Zero-Emission Cars: A Battle Among Technologies

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Reporters in Yokohama, Japan, take pictures of the new Nissan electric car called Leaf

Q'Orianka Kilcher has never pumped a gallon of gasoline into her car. Never. Then again, she's never owned a car that needed gasoline. You could say she is at ground zero of the ZE, or zero-emission, vehicle future.

A 19-year-old actress living in Santa Monica, Calif. (she played Pocahontas in the 2005 movie The New World), Q'Orianka (pronounced Quor-ee-anka) is on her second hydrogen-fuel-cell car, a Honda FCX Clarity, a four-door with a 200-mile range. "I don't think I will ever buy a gas car," she says. "I can go everywhere I want to go with this. Plus, it's a guy magnet."

Auto-marketing gurus take note: the brave new world of ZE cars is here, ready or not, and please make them sexy.

"ZEs are an entirely different paradigm," says Stephen Ellis, manager of fuel-cell-vehicle marketing for American Honda Motor Co. in Torrance, Calif. Ellis manages the rare $600-a-month leases (including free hydrogen fill-ups) for the FCX Clarity. "Knowing how to integrate these new technologies into existing lifestyles and then building new infrastructures to make it work is the trick," says Ellis. "It took a hundred years to create the gasoline infrastructure; this will be much faster."

There are three types of zero, or near zero, emission cars: electric plug-ins, hybrid plug-ins and hydrogen fuel cells (which create power by having oxygen and hydrogen pass over electricity-generating electrodes). But each major automaker has its own take on which advanced technology will win 10 years down the road.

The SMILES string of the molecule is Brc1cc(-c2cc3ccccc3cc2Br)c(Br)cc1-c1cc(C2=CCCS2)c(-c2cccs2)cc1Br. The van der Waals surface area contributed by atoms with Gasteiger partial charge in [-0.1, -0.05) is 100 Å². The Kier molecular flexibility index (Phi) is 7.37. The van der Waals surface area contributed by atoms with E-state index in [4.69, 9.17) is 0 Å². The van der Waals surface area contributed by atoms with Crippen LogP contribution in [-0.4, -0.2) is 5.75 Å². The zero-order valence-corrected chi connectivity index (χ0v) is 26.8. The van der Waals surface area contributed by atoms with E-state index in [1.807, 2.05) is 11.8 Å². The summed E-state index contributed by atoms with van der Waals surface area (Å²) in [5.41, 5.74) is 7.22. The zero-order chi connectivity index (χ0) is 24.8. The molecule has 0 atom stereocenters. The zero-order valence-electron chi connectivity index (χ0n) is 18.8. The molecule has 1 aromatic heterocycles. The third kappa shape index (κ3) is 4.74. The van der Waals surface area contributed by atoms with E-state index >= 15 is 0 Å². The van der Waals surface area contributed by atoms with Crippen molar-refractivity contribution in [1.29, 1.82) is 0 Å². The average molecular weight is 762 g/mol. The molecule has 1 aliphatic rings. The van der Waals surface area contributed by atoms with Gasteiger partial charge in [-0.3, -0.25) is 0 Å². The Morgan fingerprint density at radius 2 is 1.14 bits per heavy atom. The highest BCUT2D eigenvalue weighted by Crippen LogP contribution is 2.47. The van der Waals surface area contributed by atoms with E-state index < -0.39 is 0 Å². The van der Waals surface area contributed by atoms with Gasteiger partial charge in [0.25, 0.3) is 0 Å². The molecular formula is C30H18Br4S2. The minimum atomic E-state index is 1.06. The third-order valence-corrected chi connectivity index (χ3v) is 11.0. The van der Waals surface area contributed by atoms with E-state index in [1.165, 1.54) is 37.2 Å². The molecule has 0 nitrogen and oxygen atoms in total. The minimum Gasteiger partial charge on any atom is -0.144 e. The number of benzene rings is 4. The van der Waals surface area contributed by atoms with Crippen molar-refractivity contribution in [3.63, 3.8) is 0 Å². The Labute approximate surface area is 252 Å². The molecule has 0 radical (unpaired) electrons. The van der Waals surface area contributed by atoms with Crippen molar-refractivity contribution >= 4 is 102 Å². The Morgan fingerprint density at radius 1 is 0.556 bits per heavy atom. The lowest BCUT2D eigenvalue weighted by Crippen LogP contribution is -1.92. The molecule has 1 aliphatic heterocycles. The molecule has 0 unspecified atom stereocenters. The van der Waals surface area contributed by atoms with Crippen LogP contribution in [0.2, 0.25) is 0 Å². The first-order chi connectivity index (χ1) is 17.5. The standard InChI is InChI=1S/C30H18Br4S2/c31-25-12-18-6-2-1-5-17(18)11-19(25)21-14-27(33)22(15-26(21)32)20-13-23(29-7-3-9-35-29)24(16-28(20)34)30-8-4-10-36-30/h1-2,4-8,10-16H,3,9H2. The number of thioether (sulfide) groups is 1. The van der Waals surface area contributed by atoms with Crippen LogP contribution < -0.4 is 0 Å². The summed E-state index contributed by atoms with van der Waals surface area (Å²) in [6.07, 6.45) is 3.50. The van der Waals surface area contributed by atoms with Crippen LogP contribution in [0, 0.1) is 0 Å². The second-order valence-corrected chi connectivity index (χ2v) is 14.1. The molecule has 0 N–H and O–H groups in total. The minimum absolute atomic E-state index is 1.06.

Nissan, for example, is pedal-to-the-metal with pure electric cars, having skipped fuel-cell technology altogether. It considers "interim hybrid technology," like Toyota's successful Prius, a mere passing phase. "The market-share winner will be the one that offers affordable, mass-market, zero-emission vehicles with a zero payback period for premium technologies," says Mark Perry, director of the product planning and strategy group for Nissan North America.

The automaker's first electric, the Nissan Leaf, was launched last month and is touted as the world's first affordable ZE. No price has been announced (the Leaf is still 14 months away from being available), but it's estimated to come in under $30,000. It seats five adults, goes 100 miles on a charge with V6 performance, offers advanced electronics and will reach 90 m.p.h. Nissan says it will produce 50,000 electric cars globally by 2010, and it's scaling up plants. At full capacity, its Tennessee plant will produce 150,000 ZE vehicles and 200,000 battery packs. But like all new technologies, the Leaf will have some marketing challenges, not all of which have been test-driven, according to Perry.

"It's a very different sales process, especially with the inherent infrastructure challenges, like electric charging stations and in-home charging," he says. "It will be more of a consultative sale at the dealer level, and for some people, it may not be the right purchase."

"You'd never think of training consumers on how to fill up a gasoline-powered car," says Honda's Ellis. "But it's the very first thing we show them."

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